5. Orson Welles on Jean-Luc Godard:
“His gifts as a director are enormous. I just can’t take him very seriously as a thinker — and that’s where we seem to differ, because he does. His message is what he cares about these days, and, like most movie messages, it could be written on the head of a pin.”

6. Werner Herzog on Jean-Luc Godard:

“Someone like Jean-Luc Godard is for me intellectual counterfeit money when compared to a good kung-fu film.”

7. Jean-Luc Godard on Quentin Tarantino:
“Tarantino named his production company after one of my films. He’d have done better to give me some money.”

8. Harmony Korine on Quentin Tarantino:
“Quentin Tarantino seems to be too concerned with other films. I mean, about appropriating other movies, like in a blender. I think it’s, like, really funny at the time I’m seeing it, but then, I don’t know, there’s a void there. Some of the references are flat, just pop culture.”

9. Nick Broomfield on Quentin Tarantino:
“It’s like watching a schoolboy’s fantasy of violence and sex, which normally Quentin Tarantino would be wanking alone to in his bedroom while this mother is making his baked beans downstairs. Only this time he’s got Harvey Weinstein behind him and it’s on at a million screens.”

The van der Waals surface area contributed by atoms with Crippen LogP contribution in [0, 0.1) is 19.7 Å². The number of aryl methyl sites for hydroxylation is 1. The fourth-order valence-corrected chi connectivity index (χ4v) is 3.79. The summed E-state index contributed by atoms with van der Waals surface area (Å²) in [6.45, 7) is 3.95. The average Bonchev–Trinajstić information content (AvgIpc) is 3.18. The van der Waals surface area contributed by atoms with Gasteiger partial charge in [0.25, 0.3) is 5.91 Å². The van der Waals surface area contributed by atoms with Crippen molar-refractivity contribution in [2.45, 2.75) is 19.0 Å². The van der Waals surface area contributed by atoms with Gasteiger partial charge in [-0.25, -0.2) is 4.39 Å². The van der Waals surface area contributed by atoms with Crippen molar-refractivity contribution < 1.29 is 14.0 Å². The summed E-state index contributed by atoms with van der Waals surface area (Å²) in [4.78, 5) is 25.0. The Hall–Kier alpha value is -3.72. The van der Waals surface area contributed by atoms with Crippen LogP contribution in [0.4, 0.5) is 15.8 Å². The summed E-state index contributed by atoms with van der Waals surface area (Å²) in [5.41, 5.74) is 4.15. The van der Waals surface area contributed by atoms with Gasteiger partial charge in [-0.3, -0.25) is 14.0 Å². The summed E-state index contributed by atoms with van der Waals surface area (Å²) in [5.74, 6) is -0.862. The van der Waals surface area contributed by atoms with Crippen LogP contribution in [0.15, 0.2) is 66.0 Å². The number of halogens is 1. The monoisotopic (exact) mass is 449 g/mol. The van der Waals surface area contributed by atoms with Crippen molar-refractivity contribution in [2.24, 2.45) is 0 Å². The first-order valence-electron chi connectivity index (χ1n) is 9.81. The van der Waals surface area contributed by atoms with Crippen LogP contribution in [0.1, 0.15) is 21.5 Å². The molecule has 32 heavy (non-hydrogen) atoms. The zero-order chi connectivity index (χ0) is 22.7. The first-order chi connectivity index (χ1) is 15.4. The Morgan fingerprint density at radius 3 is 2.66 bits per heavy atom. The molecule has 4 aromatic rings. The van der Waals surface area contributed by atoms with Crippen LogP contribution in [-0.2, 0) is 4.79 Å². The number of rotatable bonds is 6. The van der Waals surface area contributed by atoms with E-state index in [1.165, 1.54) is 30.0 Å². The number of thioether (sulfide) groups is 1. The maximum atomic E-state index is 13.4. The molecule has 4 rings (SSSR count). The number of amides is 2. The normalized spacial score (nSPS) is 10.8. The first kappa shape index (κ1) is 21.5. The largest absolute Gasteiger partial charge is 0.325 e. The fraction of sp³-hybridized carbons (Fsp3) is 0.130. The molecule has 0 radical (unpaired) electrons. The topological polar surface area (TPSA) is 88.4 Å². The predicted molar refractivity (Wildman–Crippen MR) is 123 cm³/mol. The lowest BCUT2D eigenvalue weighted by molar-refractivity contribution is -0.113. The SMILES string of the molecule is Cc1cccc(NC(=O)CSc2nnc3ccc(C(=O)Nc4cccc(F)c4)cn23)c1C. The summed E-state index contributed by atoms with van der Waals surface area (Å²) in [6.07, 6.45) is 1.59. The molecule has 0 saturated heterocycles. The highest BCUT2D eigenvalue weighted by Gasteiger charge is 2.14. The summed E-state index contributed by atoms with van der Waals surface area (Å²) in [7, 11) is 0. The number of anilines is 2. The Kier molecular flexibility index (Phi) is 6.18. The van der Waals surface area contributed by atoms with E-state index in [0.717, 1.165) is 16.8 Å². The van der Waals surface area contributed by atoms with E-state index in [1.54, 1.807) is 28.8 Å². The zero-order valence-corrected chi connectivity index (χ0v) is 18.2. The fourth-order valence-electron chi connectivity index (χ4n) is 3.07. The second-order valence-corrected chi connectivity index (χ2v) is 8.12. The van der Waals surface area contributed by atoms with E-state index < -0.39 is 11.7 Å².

13. Clint Eastwood on Spike Lee:
“A guy like him should shut his face.”

14. Jacques Rivette on Stanley Kubrick:
“Kubrick is a machine, a mutant, a Martian. He has no human feeling whatsoever. But it’s great when the machine films other machines, as in2001.”

15. Jacques Rivette on James Cameron (and Steven Spielberg):
“Cameron isn’t evil, he’s not an ******* like Spielberg. He wants to be the new De Mille. Unfortunately, he can’t direct his way out of a paper bag. “

16. Jean-Luc Godard on Steven Spielberg:
“I don’t know him personally. I don’t think his films are very good.”

17. Alex Cox on Steven Spielberg:
“Spielberg isn’t a filmmaker, he’s a confectioner.”

18. Tim Burton on Kevin Smith (after Smith jokingly accused Burton of stealing the ending of Planet of the Apes from a Smith comic book):
“Anyone who knows me knows I would never read a comic book. And I would especially never read anything created by Kevin Smith.”

20. Kevin Smith on Paul Thomas Anderson (specifically,Magnolia):